The app which claimed to "help homosexual strugglers" was deleted from Apple App Store and iTunes after protests.
Despite Apple's somewhat draconian monitoring of its App Store, there have been a lot of questionable Apps that have somehow filtered through and made available to the public. The latest of these is Gay Cure, which was uploaded by Exodus International, a Christian group from Orlando, FL. It debuted on February 15th, and immediately received attention for its inflammatory title and premise that homosexuality was a disease to be cured. A petition organized by Change.org garnered 140k signatures asking Apple to remove the app, who had somehow given Gay Cure a 4+ rating meaning that it contained "no offensive material." Last night, the leader of Exodus International Alan Chambers said on Twitter that it had officially been removed.
Later, in a statement released today, Chambers further complained about his app being removed. "We are extremely disappointed to learn of Apple's decision to deny equal representation in the public square," he said. "Discrimination of thought and belief obstructs essential dialogue and authentic diversity." Chambers goes on to point out that the App Store contains all kinds of Apps dedicated to celebrating LGBT culture.
"Ultimately, this issue comes down to what we, as a culture, believe about equality and the freedom to express our beliefs," said Chambers. "It is our hope that Apple will reconsider its decision and allow our organization to be part of the ongoing conversation about the challenging issues many face today."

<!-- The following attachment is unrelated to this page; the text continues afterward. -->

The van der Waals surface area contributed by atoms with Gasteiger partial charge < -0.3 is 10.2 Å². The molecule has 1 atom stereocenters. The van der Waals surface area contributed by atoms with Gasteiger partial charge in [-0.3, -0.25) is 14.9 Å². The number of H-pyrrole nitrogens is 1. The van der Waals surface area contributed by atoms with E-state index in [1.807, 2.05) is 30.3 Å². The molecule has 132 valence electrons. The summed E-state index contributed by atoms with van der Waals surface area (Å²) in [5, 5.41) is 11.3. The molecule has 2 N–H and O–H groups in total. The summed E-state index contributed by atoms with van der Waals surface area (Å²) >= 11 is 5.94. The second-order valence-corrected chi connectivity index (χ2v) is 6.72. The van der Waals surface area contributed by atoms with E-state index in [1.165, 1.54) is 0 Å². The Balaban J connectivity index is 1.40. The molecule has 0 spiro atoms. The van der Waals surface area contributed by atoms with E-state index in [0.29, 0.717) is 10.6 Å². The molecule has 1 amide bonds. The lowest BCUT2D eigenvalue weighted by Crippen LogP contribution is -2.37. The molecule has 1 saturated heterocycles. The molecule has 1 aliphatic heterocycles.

I think what Chambers and Exodus International are missing is that none of the Apps about the homosexual community claim to "cure straightness" or somehow imply that being straight is not God's will.
Apple hasn't commented on the removal of Gay Cure. The app just disappeared without an announcement, statement or any fanfare at all. I hope that the person responsible for approving the application was at least reprimanded or instructed to avoid such inflammatory apps in the future. The last time an anti-homosexual app was removed, the Manhattan Declaration in Nov. 2010, Apple said at the time, "We removed the Manhattan Declaration app from the App Store because it violates our developer guidelines by being offensive to large groups of people."
For the record, I don't think that it's wrong for a church or Christian group to proselytize however it wants, but the title of the App in question made too many assumptions for it to be admissible. Whether you think homosexuality is wrong or not is up to you, but asserting that it is something which can or should be "cured" is just bollocks.